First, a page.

Practitioners in this school of thought state categorically that custom is superior to other sources, including treaty law, insofar as it precedes and pre-determines them. For them, a treaty properly so called cannot exist without a pre-existing framework of customary law governing its formation. For instance, writers like Lassa Oppenheim notoriously opine that custom “is the original source of international law.” As Mario Prost exemplifies, by this Oppenheim did not mean to say that from a chronological standpoint custom comes first and treaties second, but that custom was not dependent on any other source to exist, unlike treaties which draw their lives from customs. This can be gleaned from Oppenheim’s categorical remarks that, “treaties are a source the power of which derives from custom. For the fact that treaties can stipulate rules of international conduct at all is based on the customary rule of the Law of Nations that treaties are binding upon the contracting parties.”
Hans Kelson, in his treatise General Theory of Law and State, observed that “if we ask why a treaty is valid, we are led to the general norm which obligates the States to behave in conformity with the treaties they have concluded, a norm commonly expressed by the phrase pacta sunt servanda. This is a norm of general international law, and general international law is created by custom …. Customary international law … is the first stage within the international legal order.”
Paul Reuter, a leading scholar of the law of treaties and a firm believer in the “central position” of treaty law in international life, conceded that “treaties are binding by virtue not of a treaty but of customary rules. In that sense, international custom is even more central than the law of treaties since it is the very pillar on which treaties rest. If one were to speak of a ‘constitution’ of the international community, it would have to be a customary one.” James Crawford has recently taken the same view, arguing that “international law is a customary law system, despite all the treaties: even the principle pacta sunt servanda, the obligation to comply with treaties, is a customary law obligation.” Common to all these views about the primacy of custom is the notion of Briggite Stern in his seminal work: Custom at the Heart of International Law, that customary law has a privileged, elemental status “at the heart” of the international legal order and represents the source of all sources, the background that determines the condition of validity of all other legal norms and processes.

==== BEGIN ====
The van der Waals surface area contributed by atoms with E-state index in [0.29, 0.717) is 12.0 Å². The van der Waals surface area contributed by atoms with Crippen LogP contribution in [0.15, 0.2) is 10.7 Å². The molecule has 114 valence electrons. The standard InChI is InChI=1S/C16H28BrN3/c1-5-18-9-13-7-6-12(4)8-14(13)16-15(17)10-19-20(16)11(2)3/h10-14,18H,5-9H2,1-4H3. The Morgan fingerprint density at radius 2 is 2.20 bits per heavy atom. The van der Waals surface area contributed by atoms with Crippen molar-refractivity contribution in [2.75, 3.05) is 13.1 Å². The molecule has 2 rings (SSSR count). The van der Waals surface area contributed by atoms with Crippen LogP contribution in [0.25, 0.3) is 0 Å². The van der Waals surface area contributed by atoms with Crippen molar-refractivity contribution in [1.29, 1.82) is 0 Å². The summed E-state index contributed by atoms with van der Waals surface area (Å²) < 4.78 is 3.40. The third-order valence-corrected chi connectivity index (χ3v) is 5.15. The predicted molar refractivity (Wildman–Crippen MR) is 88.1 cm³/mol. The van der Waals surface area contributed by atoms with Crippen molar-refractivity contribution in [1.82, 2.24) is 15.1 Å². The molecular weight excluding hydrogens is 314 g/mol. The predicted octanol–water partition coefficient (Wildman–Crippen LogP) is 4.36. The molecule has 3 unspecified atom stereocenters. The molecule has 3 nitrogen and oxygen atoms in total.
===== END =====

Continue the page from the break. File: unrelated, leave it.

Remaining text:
Then again, there are some extremists in this school of jurisprudence who argue rather that, custom is the only process capable of producing law in the proper sense of the term. Fitzmaurice classifies treaties as mere contracts which can do little more than create specific rules, applicable to specific parties, in specific contexts. Even after Fitzmaurice, many scholars such as Clive Parry toed his line. Clive Parry asserts that treaty is essentially peripheral as a source of international law. It is custom, in his view, that defines the basic constitutional structure and general principles of international law as a system. Ian Brownlie went as far as listing treaties alongside General Assembly resolutions and drafts adopted by the International Law Commission as “material sources” exercising direct influence on the content of the law, rather than “formal sources” of law proper, thereby relegating the essence of treaty law as a source of law properly so called.
Yet still, there are others who argue extensively that custom ranks superior normatively, inasmuch as it has the ability to generate universally applicable norms, unlike treaties which are often met by unnecessary reservations. In fact, the ICJ, stated in the North Sea Continental Shelf Cases that “customary rules and obligations, by their very nature, must have equal force for all members of the international community and cannot therefore be the subject of any right of unilateral exclusion.” Ordinarily, States are not permitted to opt out of customary law unless they have persistently and unambiguously objected to its formation.